- The Washington Times - Sunday, January 10, 2010

UPDATED:

Government officials whose failures let a would-be bomber board a Detroit-bound plane on Christmas should be punished, two senators said Sunday, taking issue with President Obama’s suggestion that no one would lose his job.

Neither Sen. Joseph I. Lieberman nor Sen. John McCain called specifically for someone to be fired, and they did not name who should be disciplined.

But Mr. Lieberman, Connecticut independent, pointed to breakdowns at the State Department and the National Counterterrorism Center, where he said people failed to act to identify the suspected bomber as a threat and revoke his visa.

“At the National Counterterrorism Center, something went wrong,” Mr. Lieberman said. “So if human errors were made, I think some of the humans who made those errors have to be disciplined so that they never happen again.”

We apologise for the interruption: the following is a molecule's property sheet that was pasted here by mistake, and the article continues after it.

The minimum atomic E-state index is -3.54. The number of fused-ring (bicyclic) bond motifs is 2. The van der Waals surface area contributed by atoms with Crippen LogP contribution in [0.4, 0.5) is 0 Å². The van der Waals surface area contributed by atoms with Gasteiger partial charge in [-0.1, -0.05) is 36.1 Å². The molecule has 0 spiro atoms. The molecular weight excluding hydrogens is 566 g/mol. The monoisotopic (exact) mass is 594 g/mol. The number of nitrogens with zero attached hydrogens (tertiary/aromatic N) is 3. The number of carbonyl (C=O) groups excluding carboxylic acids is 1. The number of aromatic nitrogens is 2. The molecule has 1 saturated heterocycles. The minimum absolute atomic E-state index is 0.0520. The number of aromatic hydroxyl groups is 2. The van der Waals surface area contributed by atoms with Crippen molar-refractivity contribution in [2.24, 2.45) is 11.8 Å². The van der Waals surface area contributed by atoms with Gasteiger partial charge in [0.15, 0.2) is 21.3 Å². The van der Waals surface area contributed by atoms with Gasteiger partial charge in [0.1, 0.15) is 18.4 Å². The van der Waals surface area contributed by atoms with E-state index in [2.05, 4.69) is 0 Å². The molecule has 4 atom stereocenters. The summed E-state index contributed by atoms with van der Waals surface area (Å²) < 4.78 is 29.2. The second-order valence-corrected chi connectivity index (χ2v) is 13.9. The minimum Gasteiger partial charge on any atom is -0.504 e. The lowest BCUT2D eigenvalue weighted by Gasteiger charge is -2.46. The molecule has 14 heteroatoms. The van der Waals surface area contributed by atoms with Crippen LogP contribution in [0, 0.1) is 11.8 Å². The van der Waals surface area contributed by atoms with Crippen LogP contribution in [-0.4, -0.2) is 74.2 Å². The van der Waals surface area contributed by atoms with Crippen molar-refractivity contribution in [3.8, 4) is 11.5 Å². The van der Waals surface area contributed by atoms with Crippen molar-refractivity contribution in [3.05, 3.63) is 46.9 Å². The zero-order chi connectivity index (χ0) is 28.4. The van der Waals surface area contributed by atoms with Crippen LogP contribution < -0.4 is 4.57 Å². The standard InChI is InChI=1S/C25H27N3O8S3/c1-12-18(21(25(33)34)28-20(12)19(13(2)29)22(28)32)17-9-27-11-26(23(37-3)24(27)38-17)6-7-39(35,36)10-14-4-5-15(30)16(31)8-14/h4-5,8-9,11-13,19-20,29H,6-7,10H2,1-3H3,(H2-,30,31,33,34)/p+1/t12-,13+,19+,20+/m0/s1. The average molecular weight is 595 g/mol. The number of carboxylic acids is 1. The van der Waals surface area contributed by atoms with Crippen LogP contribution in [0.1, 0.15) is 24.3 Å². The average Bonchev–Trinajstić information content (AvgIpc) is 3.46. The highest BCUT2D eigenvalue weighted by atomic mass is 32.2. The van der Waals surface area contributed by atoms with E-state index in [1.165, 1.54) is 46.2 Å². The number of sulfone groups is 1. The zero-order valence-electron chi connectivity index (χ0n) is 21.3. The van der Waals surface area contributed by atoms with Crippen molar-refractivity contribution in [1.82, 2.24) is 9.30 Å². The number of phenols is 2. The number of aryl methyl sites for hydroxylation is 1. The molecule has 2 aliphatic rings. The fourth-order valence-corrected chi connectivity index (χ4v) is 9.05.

Mr. Lieberman said individuals must be held accountable for making it possible for Umar Farouk Abdulmutallab of Nigeria to board Northwest Airlines Flight 253 to Detroit from Amsterdam. Witnesses said the 23-year-old man ignited an explosive mixture, but it failed to do serious damage to the plane or the passengers.

U.S. officials received fragments of information as early as October about an alleged terror recruit they later learned was Mr. Abdulmutallab.

Mr. McCain, Arizona Republican, said Mr. Abdulmutallab should have been treated like an enemy combatant and not be tried in a civilian court.

The lawmakers appeared on CNN’s “State of the Union.”

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